When someone asks how you’re doing, you’ll shrug and assume an air of downtrodden nonchalance, “I’m okay.” You’ll pretend that you’re not crumbling on the inside, you’ll feign strength with every shaking muscle in your body and slap on a self-deprecating smirk, because god forbid you’d want anyone to feel sorry for you. “No one was hurt.” You’ll find yourself parroting the same phrases over and over again until your voice cracks and the words don’t even sound like words anymore. “It was just stuff.” Baby photos and handmade quilts and your great grandmother’s antique vase.

 Just stuff.

 Now, as I stand in my bedroom running a stocktake of the possessions I’ve collected six years on in preparation of a big overseas move, I’m mulling over the effect this house fire had on me, and I’m beginning to think maybe I may have developed a teensy tiny shopping problem. I would have thought that losing everything I owned in the space of 20 minutes would have been a freeing experience. A chance for me to embrace Swedish minimalism! Or to take up Vinyasa yoga and stop shaving my armpits! To realise that my life was not made richer by the totally adorable Marc Jacobs tote I bought on sale for 30% off (plus 10% David Jones staff discount. Oh my god, I miss that tote) but by the people in it. Sadly, this epiphany escaped me, and apart from getting really drunk and crying a lot, I did none of it.

Hell, I didn’t even start up my own Fight Club, and I’ve always wanted to start up my own Fight Club.

Nope. Like a drug addict who’s discovered their stash has run dry, I went into complete withdrawal for stuff. Then I overdosed. Big time. And (jeeze, this is so cliche) retail was my drug. Every time I flicked my card through the EFTPOS machine, I would experience a rush like no other; my heart would thump a little faster behind my rib cage, my palms would tingle for the weight of the shopping bag, my fingers twitching in excitement around the handles as I floated out of the store, eyes glinting with satisfaction of a battle well fought. Or purchased. Whatever.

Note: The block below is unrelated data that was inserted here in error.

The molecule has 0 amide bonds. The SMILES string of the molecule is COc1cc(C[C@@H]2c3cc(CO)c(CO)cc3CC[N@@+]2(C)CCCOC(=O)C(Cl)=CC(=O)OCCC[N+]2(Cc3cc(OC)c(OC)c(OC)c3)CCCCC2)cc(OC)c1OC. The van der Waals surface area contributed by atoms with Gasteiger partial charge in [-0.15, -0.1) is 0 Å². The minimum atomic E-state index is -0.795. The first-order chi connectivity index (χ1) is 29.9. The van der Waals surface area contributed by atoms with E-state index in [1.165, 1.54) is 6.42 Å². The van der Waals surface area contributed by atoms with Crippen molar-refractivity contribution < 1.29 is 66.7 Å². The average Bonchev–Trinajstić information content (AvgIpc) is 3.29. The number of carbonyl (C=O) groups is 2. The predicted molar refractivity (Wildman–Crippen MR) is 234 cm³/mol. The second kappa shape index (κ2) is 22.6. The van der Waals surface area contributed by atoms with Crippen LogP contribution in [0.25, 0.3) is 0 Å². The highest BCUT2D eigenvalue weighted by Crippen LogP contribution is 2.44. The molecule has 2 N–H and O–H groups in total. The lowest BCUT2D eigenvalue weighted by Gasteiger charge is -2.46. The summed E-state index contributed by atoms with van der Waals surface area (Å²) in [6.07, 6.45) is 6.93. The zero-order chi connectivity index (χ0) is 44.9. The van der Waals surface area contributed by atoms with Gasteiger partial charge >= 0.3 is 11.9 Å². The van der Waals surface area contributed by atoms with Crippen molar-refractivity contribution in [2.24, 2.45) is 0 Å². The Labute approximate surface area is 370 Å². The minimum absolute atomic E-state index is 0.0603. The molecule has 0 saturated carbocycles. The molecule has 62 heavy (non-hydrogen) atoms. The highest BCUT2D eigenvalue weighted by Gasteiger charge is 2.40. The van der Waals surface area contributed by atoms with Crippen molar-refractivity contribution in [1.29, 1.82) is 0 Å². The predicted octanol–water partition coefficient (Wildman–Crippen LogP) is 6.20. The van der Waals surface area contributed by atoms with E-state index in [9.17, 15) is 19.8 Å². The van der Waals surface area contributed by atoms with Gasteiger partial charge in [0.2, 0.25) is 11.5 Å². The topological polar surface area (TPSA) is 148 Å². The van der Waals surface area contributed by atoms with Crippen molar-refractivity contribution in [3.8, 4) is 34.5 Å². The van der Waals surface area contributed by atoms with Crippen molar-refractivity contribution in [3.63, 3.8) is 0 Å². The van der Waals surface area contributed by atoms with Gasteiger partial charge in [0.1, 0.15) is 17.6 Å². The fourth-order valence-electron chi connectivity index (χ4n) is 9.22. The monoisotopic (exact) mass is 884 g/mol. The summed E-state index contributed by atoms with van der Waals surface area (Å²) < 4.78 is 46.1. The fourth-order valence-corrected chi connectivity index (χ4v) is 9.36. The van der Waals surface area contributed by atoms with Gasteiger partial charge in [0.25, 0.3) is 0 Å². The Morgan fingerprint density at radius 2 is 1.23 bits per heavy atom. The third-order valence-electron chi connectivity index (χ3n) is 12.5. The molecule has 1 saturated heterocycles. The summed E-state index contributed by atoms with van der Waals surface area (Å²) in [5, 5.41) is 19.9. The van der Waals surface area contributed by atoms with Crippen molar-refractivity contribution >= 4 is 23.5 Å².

I developed a game I liked to call “Debit Card Roulette”, whereby I would not check my bank balance before buying something really stupidly expensive and instead just pray to the Department Store Gods that my card wouldn’t get declined. (No matter if it did, of course! I’d just whip out my credit card with a practiced flourish).

 I’d create elaborate back-stories to go along with my completely ridiculous and totally useless purchases, too. That $3,000 gaming PC I probably didn’t need because I was only really into The Sims and the occasional game of Dragon Age? Totally for my (imaginary) boyfriend. Who was currently touring with Cirque Du Soleil in Europe. Why yes I am a great girlfriend and yes he did teach me how to do a triple backflip, by the way can I get a discount on my monitor with that?  The $400 Irish Wedding ring I purchased? A group gift to a very dear friend who was leaving us all to go on a very exciting archaeological dig in Ireland. She totally has the same size fingers as me, thanks. By the way do you have any matching earrings?  The lies were as fun as the purchase, but were also a thinly veiled attempt to stifle the overwhelming guilt that overtook me every time I beamed at the sales person and exclaimed breathlessly, “I’ll take it!” Something I didn’t realise until much later on.

I had no idea that I was trying to fill the pervasive, gnawing emptiness and sadness that was burning a hole through my heart with trinkets and brand names. (I was probably suffering from some sort of minor PTSD too, but hey, I’m no shrink.) Aside from the initial high triggered by the glorious ring of the cash register, it wasn’t really making me happy.  

I’ve since grown a little wiser with my money, and while I often find myself still living paycheck to paycheck, I’m no longer attempting to fill some void in my life with material possessions. In part because I already own everything already, but mostly because I’ve learned to appreciate the people in my life, more than the things. I have a wonderful, supportive group of friends and a beautiful, loving fiancee, and my life is mostly a delight. Now that I’m moving – not simply a suburb away but to an entirely different continent, I’m coming to understand that a majority of these objects in my room just collecting dust? They don’t mean anything to me. And it’s like the sun is coming up.   

 And if I’m being completely honest here, and more than a little sentimental, I’d rather be with the person I love most in the world than have any of this junk — no matter how adorable or great it makes me feel. I’d toss it all out tomorrow if it meant seeing my fiancee a little sooner. I’ll be okay without it. It won’t hurt if I have to downsize because, after all, it’s just stuff.

Don’t worry, though. I won’t be taking a match to any of it.